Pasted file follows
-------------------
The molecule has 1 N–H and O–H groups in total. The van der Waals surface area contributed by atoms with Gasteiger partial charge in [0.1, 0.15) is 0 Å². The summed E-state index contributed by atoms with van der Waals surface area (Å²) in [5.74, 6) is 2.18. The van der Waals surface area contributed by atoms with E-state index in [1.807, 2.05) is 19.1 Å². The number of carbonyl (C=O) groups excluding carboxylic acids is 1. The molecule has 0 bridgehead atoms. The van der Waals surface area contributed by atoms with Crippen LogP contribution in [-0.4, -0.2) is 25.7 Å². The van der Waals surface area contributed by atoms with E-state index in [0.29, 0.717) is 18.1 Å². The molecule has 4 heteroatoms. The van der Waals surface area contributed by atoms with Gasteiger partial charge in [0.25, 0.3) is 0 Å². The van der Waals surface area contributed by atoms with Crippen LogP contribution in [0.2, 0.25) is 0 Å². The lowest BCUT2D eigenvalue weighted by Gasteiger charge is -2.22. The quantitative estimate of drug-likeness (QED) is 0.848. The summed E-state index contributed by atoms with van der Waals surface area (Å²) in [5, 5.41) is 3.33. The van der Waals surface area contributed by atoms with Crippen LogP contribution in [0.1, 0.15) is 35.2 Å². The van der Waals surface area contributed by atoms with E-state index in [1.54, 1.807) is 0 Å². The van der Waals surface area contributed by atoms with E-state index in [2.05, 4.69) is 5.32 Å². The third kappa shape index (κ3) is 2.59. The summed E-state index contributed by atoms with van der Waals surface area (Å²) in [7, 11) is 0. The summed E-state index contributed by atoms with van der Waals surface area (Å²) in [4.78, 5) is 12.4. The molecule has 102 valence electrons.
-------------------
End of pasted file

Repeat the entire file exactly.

The molecule has 1 N–H and O–H groups in total. The van der Waals surface area contributed by atoms with Gasteiger partial charge in [0.1, 0.15) is 0 Å². The summed E-state index contributed by atoms with van der Waals surface area (Å²) in [5.74, 6) is 2.18. The van der Waals surface area contributed by atoms with E-state index in [1.807, 2.05) is 19.1 Å². The number of carbonyl (C=O) groups excluding carboxylic acids is 1. The molecule has 0 bridgehead atoms. The van der Waals surface area contributed by atoms with Crippen LogP contribution in [-0.4, -0.2) is 25.7 Å². The van der Waals surface area contributed by atoms with E-state index in [0.29, 0.717) is 18.1 Å². The molecule has 4 heteroatoms. The van der Waals surface area contributed by atoms with Gasteiger partial charge in [0.25, 0.3) is 0 Å². The van der Waals surface area contributed by atoms with Crippen LogP contribution in [0.2, 0.25) is 0 Å². The lowest BCUT2D eigenvalue weighted by Gasteiger charge is -2.22. The quantitative estimate of drug-likeness (QED) is 0.848. The summed E-state index contributed by atoms with van der Waals surface area (Å²) in [5, 5.41) is 3.33. The van der Waals surface area contributed by atoms with Crippen LogP contribution in [0.1, 0.15) is 35.2 Å². The van der Waals surface area contributed by atoms with E-state index in [1.54, 1.807) is 0 Å². The van der Waals surface area contributed by atoms with E-state index in [2.05, 4.69) is 5.32 Å². The third kappa shape index (κ3) is 2.59. The summed E-state index contributed by atoms with van der Waals surface area (Å²) in [7, 11) is 0. The summed E-state index contributed by atoms with van der Waals surface area (Å²) in [4.78, 5) is 12.4. The molecule has 102 valence electrons.